3. Over on the Tree Forum the idea of saving trees with damaged bark (especially young ones) using a slurry made of garden soil and water rubbed on the damaged areas was mentioned. So far this method has worked well for me. I have been using the Kvas water worked into fine, sieved soil as a slurry which is then applied gently and thinly.


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"Over on the Tree Forum the idea of saving trees with damaged bark (especially young ones) using a slurry made of garden soil and water rubbed on the damaged areas was mentioned."

That is an awesome way to introduce possible pathogen in the soil to a plant.

It kinda blows my mind anyone would suggest that, especially to a high value plant such as a tree. Soil splash is the main cause of viral and bacterial spread of disease to plants outside of piercing/sucking insect visitation.

Unless a tree is "ringed" to the cambium layer(s) all the way around or the bark damage is extremely severe the tree will survive just fine.


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Also, I hate to even venture into this, but some of you are doing incorrect things with your LAB (lactic acid bacteria) mixtures as it pertains to plant application...such as the kvass mixture that seems to be ruling this thread. I underlined "plant application" because this method may produce kvass (or other LAB mixtures) not suitable for human consumption. I don't drink kvass, so I dunno. I do, however, know how to make LAB mixtures for plant use.

1- You want to keep it out of direct light and in a breathable container at room temperature (or a container with a thin cloth on top secured with rubber bands, or something similar) while creating the mixture and doing the fermenting

2- If it doesn't smell a bit sour/off after a couple days after the initial mix, it's not doing it's thing

3- You don't want to shake/agitate the mixture and introduce oxygen into the process because this is an anaerobic process. This is very important and disturbing the mixture can kill the anaerobic bacteria you're trying to culture and instead culture other types of bacteria or totally kill the whole process.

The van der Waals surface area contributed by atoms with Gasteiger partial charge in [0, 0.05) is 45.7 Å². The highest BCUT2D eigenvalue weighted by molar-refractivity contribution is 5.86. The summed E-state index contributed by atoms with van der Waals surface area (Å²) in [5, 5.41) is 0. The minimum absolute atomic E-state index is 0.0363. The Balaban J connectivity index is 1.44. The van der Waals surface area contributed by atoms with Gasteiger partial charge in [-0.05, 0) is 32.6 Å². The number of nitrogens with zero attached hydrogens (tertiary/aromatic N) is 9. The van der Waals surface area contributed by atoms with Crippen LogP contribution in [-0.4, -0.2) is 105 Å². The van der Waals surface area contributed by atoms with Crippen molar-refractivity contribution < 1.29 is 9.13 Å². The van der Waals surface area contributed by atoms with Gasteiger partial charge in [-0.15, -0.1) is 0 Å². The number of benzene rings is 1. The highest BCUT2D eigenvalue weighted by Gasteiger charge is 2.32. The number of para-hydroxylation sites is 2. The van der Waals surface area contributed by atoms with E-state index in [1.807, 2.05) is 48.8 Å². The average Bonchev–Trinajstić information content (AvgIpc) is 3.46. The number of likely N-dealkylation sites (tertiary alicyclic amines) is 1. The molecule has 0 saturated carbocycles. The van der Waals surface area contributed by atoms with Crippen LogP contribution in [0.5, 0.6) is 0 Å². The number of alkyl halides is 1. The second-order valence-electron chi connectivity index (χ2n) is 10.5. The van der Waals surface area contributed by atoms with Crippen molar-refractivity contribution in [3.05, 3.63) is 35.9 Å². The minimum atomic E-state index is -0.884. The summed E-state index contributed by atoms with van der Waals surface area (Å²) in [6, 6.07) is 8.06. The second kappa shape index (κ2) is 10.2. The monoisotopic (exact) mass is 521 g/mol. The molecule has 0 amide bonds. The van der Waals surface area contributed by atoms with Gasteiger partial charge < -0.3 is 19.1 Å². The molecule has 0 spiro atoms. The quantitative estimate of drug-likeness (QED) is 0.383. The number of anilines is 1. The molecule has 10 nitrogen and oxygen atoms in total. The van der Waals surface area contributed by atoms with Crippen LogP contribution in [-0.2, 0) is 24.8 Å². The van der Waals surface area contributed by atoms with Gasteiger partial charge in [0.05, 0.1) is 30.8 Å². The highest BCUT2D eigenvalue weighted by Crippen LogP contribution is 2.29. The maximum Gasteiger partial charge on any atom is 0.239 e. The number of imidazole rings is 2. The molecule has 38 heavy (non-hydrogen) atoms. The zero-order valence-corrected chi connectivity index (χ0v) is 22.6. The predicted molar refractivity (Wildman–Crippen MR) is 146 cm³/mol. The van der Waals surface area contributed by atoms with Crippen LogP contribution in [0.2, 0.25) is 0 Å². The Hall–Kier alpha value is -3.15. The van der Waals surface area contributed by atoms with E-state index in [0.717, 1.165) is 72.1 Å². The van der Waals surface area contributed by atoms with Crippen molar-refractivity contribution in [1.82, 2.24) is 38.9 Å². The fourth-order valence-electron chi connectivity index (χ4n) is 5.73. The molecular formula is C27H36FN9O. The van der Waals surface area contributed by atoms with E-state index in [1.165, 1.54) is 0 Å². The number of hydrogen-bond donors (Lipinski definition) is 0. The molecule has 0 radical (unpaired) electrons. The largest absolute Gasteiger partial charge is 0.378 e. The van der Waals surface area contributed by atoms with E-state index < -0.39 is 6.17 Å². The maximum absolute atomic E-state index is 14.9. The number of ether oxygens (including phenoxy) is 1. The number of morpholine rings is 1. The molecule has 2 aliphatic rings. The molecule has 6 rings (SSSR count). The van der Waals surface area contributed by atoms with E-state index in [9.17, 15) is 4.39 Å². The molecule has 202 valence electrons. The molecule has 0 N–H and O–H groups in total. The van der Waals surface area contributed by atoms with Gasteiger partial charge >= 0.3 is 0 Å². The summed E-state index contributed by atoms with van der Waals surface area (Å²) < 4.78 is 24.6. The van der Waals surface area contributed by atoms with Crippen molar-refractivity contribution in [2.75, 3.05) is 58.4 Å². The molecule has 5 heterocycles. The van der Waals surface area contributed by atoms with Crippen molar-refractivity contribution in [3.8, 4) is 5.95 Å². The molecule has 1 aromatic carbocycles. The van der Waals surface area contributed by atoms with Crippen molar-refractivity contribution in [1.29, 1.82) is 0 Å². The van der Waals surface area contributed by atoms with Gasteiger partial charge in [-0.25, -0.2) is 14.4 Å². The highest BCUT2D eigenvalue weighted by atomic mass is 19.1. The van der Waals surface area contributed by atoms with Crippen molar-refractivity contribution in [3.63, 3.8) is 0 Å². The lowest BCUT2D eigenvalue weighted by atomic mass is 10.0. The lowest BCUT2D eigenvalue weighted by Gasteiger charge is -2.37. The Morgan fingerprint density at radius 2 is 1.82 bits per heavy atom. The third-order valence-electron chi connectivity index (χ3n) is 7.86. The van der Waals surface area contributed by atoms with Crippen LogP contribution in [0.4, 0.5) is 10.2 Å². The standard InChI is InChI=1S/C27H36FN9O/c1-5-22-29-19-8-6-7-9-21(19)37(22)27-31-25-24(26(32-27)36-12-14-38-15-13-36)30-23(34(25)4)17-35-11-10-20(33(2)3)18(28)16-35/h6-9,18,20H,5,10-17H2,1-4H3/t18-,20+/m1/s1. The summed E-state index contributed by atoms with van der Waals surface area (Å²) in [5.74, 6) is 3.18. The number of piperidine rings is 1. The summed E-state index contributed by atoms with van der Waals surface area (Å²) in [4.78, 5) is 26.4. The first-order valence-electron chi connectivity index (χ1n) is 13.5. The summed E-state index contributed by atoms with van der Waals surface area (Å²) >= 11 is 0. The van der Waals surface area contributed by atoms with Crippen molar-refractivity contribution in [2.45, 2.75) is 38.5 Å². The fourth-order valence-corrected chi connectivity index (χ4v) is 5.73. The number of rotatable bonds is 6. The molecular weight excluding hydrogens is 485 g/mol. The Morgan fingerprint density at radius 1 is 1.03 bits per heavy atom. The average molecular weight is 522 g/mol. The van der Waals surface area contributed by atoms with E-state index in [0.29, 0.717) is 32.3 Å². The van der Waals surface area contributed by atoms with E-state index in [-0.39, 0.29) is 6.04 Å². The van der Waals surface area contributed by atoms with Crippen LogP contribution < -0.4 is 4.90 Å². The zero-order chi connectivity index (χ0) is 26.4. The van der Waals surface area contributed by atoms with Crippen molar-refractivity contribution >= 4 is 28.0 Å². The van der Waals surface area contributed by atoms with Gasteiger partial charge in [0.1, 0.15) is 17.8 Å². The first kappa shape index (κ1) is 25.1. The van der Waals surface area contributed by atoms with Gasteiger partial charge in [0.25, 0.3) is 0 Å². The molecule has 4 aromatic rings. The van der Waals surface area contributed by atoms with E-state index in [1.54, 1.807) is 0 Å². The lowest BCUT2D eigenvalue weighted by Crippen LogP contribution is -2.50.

4- It should separate after 3-5 days into a "cloudy liquid" + solids layers (up to a week if cold)

5- You want to keep the "cloudy liquid" part and get rid of the solids. Get as much of the solids out as you can. You're shooting for as close as you can get to 100% separation...solids will add to "off" smells as well as more quickly "turn bad" the final product.

6- Store loosely capped or in a "breathable" bottle so it doesn't explode

7- At room temperature you have a week...refrigerated, you have up to 5-6 months

8- It should have a sweet-to-neutral smell...if it smells "rotten" it's beyond...if it smells "earthy" it's way beyond use date and pretty much dead

Btw, you can make a whole lot more powerful LAB mixture using rice and milk in a 2-step process...way more powerful. Do steps 1-5 listed above with rice water (directions below), then add 1 part of the finished/fermented rice water to 9 parts milk (make sure to only fill the container 3/4 full because there will be severe solid separation, a whole lot more than the rice) and repeat steps 1-5 listed above...then carry on from there with parts 6-8. This culture should be diluted heavily for application (a bit under 1 teaspoon per gallon or 3 tablespoons per 10 gallons) and once diluted it should be lightly stirred/shaken to incorporate and used immediately. More is -not- better...this is very strong stuff.

Btw, you're probably only going to need a mason jar (or smaller) batch of this. Most home gardeners are not going to need a lot of this.

...to make the rice water you're going to ferment for step 1...

1- fill a container 1/2 full with rice

2- dump the dry rice into something you can sieve water through and collect all the water that will go through it

3- fill the container 3/4 full with water (without the rice)

4- pour the water over the rice, collecting the pour-through water

5- run the collected water through the rice again and repeat until you get a white-cloudy water

-afterthought edit- ...and if you don't want to waste anything, do it when you're planning to cook rice and salvage that rinsed rice since you're only using the rinsed rice water...though it'll be kinda "sticky." :)

This post was edited by nc-crn on Thu, Oct 10, 13 at 6:03


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I started a batch with wholemeal flour and the rice water. I am on day 5 today for both. I found the instructions for rice water thing online, on a website about newspaper bokashi. I was initially gonna use the rice water for homemade EM for newspaper bokashi, but also thought I'd use it as kvas is mentioned here.
The flour mixture didn't smell bad on day 2, on day 3 it smelled BADLY, on day 4 it was better. Today the smell is sour but not as offending.
Will report how it all goes.


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I drank a lot of kvas back home in Russia as most of people in that country.
Last couple years I was experimented with kvas in garden, well, I used not only kvas. I have made own kefir using tiberan kefir mushrooms and was using leftover and water that I used for washing mushrooms in garden. My garden liked my treatment.